Vera's Later Life (1)


By April 1951 Vera was appearing without Tex in a variety show at the Kingston Empire using the name Vera Cody. 'The Stage' managed to get the names of her dog 'Corin' and horse 'Bracken' the wrong way round.

Cutting from 'The Stage' 5 April 1951 [10]

In August Vera was working as part of a show called 'Crazy Capers', presented by impresario Cecil Buckingham. The show had completed a run at the Herne Bay Pavilion; Buckingham was advertising for other venues. He may have been struggling as nobody on that bill could be regarded as a 'star act'.

Cutting from 'The Stage' 16 August 1951 [10]

In November there was an announcement in 'The Stage' that Vera would be appearing in another Buckingham show, to be called 'Seaside Showboat' at Ramsgate the following summer. Other artistes due to appear at the theatre the same year included Arthur Lucan in his stage act of 'Old Mother Riley', which I saw a few times on film at Saturday morning cinema performances for children, and 30 year-old Betty Driver - then a singer - but who would later become famous in the role of 'Betty Turpin' - the 'Rover's Return' barmaid in the TV programme, 'Coronation Street' that she played for 40 years.

Cutting from 'The Stage' 15 November 1951 [10]

Lucan made a series of 17 films in the role of 'Old Mother Riley', with his wife Kitty McShane playing the part of his daughter. Lucan is considered to have been the inspiration for Brendan O'Carroll's TV programme, 'Mrs Brown's Boys' - though Lucan was an original, and much funnier than O'Carroll in my opinion.

Photo of Arthur Lucan and Kitty McShane [97]
Photo of Betty Driver [1]


The show at Ramsgate went ahead and Vera pulled in various other venues. By July 1952 she was high up the list of supporting acts in the Minster and Monkton Flower Show with her two dogs plus her own assistant, Julie Bettridge.

Cutting from 'The East Kent Times and Mail' 19 July 1952 [13]

In September Vera was invited to lead the Carnival parade at Ramsgate - followed by 'three scarlet-clad drum majors'.

Cutting from 'The East Kent Times and Mail' 10 September 1952 [13]

Vera continued to tour through 1952, including performances at the Pleasure Gardens, Folkestone in November, and the Chelsea Palace in December.


In January there was an advertisement in 'The Stage' about an appearance at the Mansfield Palace - this time under the direction of Barney Lando. By February Vera was back in a Cecil Buckingham show called 'Crazy Week' at the Theatre Royal, Portsmouth, which moved on to the Tonypandy Empire and the Bournemouth New Royal in March, The Empire, Chatham and the Colchester Playhouse in April, the New Theatre, Northampton, Ramsgate Pavilion, Ritz, Weymouth, and the Folkestone Pleasure Gardens in June.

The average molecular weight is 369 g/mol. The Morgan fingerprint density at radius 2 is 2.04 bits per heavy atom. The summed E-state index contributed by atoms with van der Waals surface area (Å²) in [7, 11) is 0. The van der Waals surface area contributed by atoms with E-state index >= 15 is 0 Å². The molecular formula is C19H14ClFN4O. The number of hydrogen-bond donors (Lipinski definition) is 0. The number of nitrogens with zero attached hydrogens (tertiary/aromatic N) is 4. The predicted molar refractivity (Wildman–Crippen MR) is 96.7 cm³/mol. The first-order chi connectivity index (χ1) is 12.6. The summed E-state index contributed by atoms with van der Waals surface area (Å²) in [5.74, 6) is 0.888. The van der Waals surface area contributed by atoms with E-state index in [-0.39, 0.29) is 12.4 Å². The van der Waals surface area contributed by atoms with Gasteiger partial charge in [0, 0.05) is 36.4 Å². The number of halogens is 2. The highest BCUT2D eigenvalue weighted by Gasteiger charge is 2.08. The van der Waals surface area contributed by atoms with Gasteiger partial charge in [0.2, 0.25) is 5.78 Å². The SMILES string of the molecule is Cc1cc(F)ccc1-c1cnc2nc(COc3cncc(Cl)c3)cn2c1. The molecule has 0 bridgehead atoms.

A new show entitled 'Crazy Zanies' saw Vera at the Wood Green Empire in September with a pleasant write-up in 'The Stage'. The cutting mentions Vera's 'little black dog Domino' for the first time and remarks on the way she presents her animals.

Cutting from 'The Stage' 17 September 1953 [10]

The show moved on to the Bradford Alhambra and The Empress, Brixton in October. Later the same month Vera is described as a 'Guest Artist' at a new Cecil Buckingham show called 'Round the Moulin Rouge' at the Queen's Theatre in Poplar.

In November Vera was appearing at The Leeds Empire, the Nottingham Empire and the Liverpool Empire. Harry Secombe was also on the bill of the Liverpool show. He was a singer, but also one of the stars of 'The Goon Show', together with Spike Milligan and Peter Sellers. It was one of the most popular radio shows of the time and mainly scripted by Spike Milligan (not a relative of Vera as far as I am aware). It is considered to be one of the most influential comedy programmes of the 20th century. Although rather painful to listen to now, it was anarchic and surreal, and a source of inspiration for later shows such as Monty Python's Flying Circus, The Hitchhiker's Guide to the Galaxy, The Young Ones, Vic Reeves Big Night Out, The League of Gentlemen and Brass Eye.

Harry Secombe
Photo of Harry Secombe [1]

Vera came across Harry Secombe some time later at the Horse of the Year Show at the Empire Stadium, Wembley. She greeted him but he didn't remember her. After reminding him, he had remembered her horse, asking 'Oh yes, how's Bracken?'.